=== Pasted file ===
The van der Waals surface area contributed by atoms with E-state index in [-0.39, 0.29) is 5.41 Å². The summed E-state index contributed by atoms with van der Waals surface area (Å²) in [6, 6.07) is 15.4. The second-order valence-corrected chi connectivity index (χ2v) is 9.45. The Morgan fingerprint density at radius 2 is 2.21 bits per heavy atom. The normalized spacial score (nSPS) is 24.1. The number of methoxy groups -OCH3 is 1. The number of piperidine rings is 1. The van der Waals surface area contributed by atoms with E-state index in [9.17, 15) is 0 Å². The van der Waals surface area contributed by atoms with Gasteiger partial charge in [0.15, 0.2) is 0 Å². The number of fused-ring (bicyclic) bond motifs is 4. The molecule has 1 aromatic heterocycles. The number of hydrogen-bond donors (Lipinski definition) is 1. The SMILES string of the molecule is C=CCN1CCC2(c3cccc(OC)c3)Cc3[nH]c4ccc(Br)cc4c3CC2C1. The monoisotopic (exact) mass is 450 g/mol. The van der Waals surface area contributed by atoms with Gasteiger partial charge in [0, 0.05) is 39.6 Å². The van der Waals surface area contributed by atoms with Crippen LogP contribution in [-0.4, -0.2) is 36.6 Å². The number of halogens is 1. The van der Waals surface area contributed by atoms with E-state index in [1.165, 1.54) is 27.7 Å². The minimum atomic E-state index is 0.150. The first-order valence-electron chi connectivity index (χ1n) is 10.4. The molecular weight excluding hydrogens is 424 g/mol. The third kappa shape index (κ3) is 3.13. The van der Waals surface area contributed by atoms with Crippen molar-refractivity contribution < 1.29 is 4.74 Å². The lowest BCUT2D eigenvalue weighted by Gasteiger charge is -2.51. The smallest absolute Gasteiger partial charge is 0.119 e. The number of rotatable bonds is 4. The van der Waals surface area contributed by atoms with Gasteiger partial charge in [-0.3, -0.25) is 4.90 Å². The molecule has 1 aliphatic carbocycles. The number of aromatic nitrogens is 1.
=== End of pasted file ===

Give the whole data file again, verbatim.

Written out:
The van der Waals surface area contributed by atoms with E-state index in [-0.39, 0.29) is 5.41 Å². The summed E-state index contributed by atoms with van der Waals surface area (Å²) in [6, 6.07) is 15.4. The second-order valence-corrected chi connectivity index (χ2v) is 9.45. The Morgan fingerprint density at radius 2 is 2.21 bits per heavy atom. The normalized spacial score (nSPS) is 24.1. The number of methoxy groups -OCH3 is 1. The number of piperidine rings is 1. The van der Waals surface area contributed by atoms with E-state index in [9.17, 15) is 0 Å². The van der Waals surface area contributed by atoms with Gasteiger partial charge in [0.15, 0.2) is 0 Å². The number of fused-ring (bicyclic) bond motifs is 4. The molecule has 1 aromatic heterocycles. The number of hydrogen-bond donors (Lipinski definition) is 1. The SMILES string of the molecule is C=CCN1CCC2(c3cccc(OC)c3)Cc3[nH]c4ccc(Br)cc4c3CC2C1. The monoisotopic (exact) mass is 450 g/mol. The van der Waals surface area contributed by atoms with Gasteiger partial charge in [0, 0.05) is 39.6 Å². The van der Waals surface area contributed by atoms with Crippen LogP contribution in [-0.4, -0.2) is 36.6 Å². The number of halogens is 1. The van der Waals surface area contributed by atoms with E-state index in [1.165, 1.54) is 27.7 Å². The minimum atomic E-state index is 0.150. The first-order valence-electron chi connectivity index (χ1n) is 10.4. The molecular weight excluding hydrogens is 424 g/mol. The third kappa shape index (κ3) is 3.13. The van der Waals surface area contributed by atoms with Crippen molar-refractivity contribution < 1.29 is 4.74 Å². The lowest BCUT2D eigenvalue weighted by Gasteiger charge is -2.51. The smallest absolute Gasteiger partial charge is 0.119 e. The number of rotatable bonds is 4. The van der Waals surface area contributed by atoms with Gasteiger partial charge in [-0.3, -0.25) is 4.90 Å². The molecule has 1 aliphatic carbocycles. The number of aromatic nitrogens is 1.